The division of the determinants of the economic system into the two groups of given factors and independent variables is, of course, quite arbitrary from any absolute standpoint. The division must be made entirely on the basis of experience, so as to correspond on the one hand to the factors in which the changes seem to be so slow or so little relevant as to have only a small and comparatively negligible short-term influence on our quaesitum; and on the other hand to those factors in which the changes are found in practice to exercise a dominant influence on our quaesitum.

Our present object is to discover what determines at any time the national income of a given economic system and (which is almost the same thing) the amount of its employment; which means in a study so complex as economics, in which we cannot hope to make completely accurate generalisations, the factors whose changes mainly determine our quaesitum.

Our final task might be to select those variables which can be deliberately controlled or managed by central authority in the kind of system in which we actually live.


There will be an inducement to push the rate of new investment to the point which forces the supply-price of each type of capital-asset to a figure which, taken in conjunction with its prospective yield, brings the marginal efficiency of capital in general to approximate equality with the rate of interest.

That is to say, the physical conditions of supply in the capital-goods industries, the state of confidence concerning the prospective yield, the psychological attitude to liquidity and the quantity of money (preferably calculated in terms of wage-units) determine, between them, the rate of new investment. But an increase (or decrease) in the rate of investment will have to carry with it an increase (or decrease) in the rate of consumption; because the behaviour of the public is, in general, of such a character that they are only willing to widen (or narrow) the gap between their income and their consumption if their income is being increased (or diminished).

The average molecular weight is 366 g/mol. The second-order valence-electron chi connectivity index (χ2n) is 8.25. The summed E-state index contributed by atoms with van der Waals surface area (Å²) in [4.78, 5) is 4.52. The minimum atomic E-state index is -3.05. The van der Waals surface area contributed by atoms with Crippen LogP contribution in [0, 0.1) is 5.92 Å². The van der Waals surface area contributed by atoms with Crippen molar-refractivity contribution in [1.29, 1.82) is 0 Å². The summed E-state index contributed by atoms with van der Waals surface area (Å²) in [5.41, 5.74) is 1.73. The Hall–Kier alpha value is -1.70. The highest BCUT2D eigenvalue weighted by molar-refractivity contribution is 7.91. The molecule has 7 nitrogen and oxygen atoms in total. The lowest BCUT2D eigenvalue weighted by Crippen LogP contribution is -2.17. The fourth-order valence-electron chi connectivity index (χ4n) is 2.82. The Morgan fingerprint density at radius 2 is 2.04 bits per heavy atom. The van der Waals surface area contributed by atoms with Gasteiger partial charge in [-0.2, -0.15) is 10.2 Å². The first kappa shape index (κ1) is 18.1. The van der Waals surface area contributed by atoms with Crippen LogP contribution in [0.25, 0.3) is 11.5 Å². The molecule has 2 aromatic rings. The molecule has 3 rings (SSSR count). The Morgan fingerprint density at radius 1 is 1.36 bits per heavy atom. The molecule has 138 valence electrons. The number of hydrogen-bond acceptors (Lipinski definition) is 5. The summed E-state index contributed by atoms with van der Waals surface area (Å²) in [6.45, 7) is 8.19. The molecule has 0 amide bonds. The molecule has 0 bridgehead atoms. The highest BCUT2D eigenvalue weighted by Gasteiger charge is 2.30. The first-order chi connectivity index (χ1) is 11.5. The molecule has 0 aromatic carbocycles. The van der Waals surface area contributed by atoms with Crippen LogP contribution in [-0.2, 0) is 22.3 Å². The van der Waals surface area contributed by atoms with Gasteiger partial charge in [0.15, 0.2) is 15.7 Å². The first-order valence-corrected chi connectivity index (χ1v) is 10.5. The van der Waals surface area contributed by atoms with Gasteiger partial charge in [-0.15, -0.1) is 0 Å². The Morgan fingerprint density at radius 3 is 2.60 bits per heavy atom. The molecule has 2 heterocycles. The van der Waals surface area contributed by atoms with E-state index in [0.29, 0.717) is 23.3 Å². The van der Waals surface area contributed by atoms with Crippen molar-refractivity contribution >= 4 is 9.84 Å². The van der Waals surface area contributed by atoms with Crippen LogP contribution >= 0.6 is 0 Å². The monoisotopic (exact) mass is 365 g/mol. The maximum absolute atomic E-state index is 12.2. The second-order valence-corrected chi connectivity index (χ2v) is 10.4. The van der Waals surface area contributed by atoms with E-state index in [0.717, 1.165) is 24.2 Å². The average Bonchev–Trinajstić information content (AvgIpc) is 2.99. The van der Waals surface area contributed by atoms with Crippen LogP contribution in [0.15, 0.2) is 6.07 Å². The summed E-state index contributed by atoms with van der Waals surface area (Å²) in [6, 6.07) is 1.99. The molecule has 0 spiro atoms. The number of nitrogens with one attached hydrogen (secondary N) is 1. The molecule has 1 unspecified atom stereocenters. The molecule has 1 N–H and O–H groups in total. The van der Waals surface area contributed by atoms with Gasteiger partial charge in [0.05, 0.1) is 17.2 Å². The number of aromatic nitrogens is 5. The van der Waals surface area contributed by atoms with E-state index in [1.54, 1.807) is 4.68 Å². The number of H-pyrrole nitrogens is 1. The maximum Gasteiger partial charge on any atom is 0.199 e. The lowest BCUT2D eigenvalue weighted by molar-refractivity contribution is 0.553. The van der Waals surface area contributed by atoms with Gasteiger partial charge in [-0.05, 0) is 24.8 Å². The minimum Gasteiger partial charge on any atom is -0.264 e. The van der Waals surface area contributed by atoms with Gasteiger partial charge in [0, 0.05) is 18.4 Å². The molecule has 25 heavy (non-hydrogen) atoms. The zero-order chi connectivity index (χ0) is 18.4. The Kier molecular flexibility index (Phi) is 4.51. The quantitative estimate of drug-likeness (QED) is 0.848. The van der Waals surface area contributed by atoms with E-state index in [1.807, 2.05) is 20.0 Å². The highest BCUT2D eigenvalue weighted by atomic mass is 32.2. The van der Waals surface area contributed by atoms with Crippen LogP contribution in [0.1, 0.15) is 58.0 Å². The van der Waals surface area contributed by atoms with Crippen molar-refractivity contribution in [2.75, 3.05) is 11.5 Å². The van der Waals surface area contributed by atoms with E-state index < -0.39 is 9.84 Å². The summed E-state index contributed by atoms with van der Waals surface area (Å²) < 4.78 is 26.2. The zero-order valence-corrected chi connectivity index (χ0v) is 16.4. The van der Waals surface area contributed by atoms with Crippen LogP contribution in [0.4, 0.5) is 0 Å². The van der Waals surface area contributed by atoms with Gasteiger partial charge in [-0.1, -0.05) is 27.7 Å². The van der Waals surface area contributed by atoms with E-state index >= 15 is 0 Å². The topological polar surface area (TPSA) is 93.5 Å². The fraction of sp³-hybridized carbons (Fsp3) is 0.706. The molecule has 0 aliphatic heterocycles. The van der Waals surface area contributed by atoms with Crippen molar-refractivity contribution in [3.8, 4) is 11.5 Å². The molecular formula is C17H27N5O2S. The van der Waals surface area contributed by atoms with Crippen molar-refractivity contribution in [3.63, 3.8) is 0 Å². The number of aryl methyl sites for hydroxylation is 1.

That is, changes in the rate of consumption are, in general, in the same direction (though smaller in amount) as changes in the rate of income.

The relation between the increment of consumption which has to accompany a given increment of saving is given by the marginal propensity to consume.

The ratio, thus determined, between an increment of investment and the corresponding increment of aggregate income, both measured in wage-units, is given by the investment multiplier.

Finally, if we assume (as a first approximation) that the employment multiplier is equal to the investment multiplier, we can, by applying the multiplier to the increment (or decrement) in the rate of investment brought about by the factors first described, infer the increment of employment. An increment (or decrement) of employment is liable, however, to raise (or lower) the schedule of liquidity-preference; there being three ways in which it will tend to increase the demand for money, inasmuch as the value of output will rise when employment increases even if the wage-unit and prices (in terms of the wage-unit) are unchanged, but, in addition, the wage-unit itself will tend to rise as employment improves, and the increase in output will be accompanied by a rise of prices (in terms of the wage-unit) owing to increasing cost in the short period.

Thus the position of equilibrium will be influenced by these repercussions; and there are other repercussions also. Moreover, there is not one of the above factors which is not liable to change without much warning, and sometimes substantially. Hence the extreme complexity of the actual course of events. Nevertheless, these seem to be the factors which it is useful and convenient to isolate.

If we examine any actual problem along the lines of the above schematism, we shall find it more manageable; and our practical intuition (which can take account of a more detailed complex of facts than can be treated on general principles) will be offered a less intractable material upon which to work.